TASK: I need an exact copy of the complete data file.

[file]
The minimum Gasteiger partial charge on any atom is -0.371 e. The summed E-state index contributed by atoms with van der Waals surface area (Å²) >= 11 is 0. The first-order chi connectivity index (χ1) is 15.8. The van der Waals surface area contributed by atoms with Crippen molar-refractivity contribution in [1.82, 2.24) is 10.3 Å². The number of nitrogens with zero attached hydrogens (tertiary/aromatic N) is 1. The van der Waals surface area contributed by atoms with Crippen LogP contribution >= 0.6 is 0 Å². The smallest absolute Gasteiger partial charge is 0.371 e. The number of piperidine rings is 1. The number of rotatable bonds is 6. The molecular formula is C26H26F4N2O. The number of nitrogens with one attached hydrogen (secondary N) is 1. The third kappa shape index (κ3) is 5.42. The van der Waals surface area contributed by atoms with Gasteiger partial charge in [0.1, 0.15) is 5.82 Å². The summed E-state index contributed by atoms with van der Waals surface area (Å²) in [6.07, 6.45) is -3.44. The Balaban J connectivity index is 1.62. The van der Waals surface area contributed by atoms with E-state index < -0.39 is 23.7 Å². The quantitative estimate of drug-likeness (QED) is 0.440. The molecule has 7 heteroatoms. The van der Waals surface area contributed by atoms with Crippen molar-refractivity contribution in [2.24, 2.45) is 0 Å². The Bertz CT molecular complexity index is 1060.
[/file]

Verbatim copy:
The minimum Gasteiger partial charge on any atom is -0.371 e. The summed E-state index contributed by atoms with van der Waals surface area (Å²) >= 11 is 0. The first-order chi connectivity index (χ1) is 15.8. The van der Waals surface area contributed by atoms with Crippen molar-refractivity contribution in [1.82, 2.24) is 10.3 Å². The number of nitrogens with zero attached hydrogens (tertiary/aromatic N) is 1. The van der Waals surface area contributed by atoms with Crippen LogP contribution >= 0.6 is 0 Å². The smallest absolute Gasteiger partial charge is 0.371 e. The number of piperidine rings is 1. The number of rotatable bonds is 6. The molecular formula is C26H26F4N2O. The number of nitrogens with one attached hydrogen (secondary N) is 1. The third kappa shape index (κ3) is 5.42. The van der Waals surface area contributed by atoms with Gasteiger partial charge in [0.1, 0.15) is 5.82 Å². The summed E-state index contributed by atoms with van der Waals surface area (Å²) in [6.07, 6.45) is -3.44. The Balaban J connectivity index is 1.62. The van der Waals surface area contributed by atoms with E-state index < -0.39 is 23.7 Å². The quantitative estimate of drug-likeness (QED) is 0.440. The molecule has 7 heteroatoms. The van der Waals surface area contributed by atoms with Crippen molar-refractivity contribution in [2.24, 2.45) is 0 Å². The Bertz CT molecular complexity index is 1060.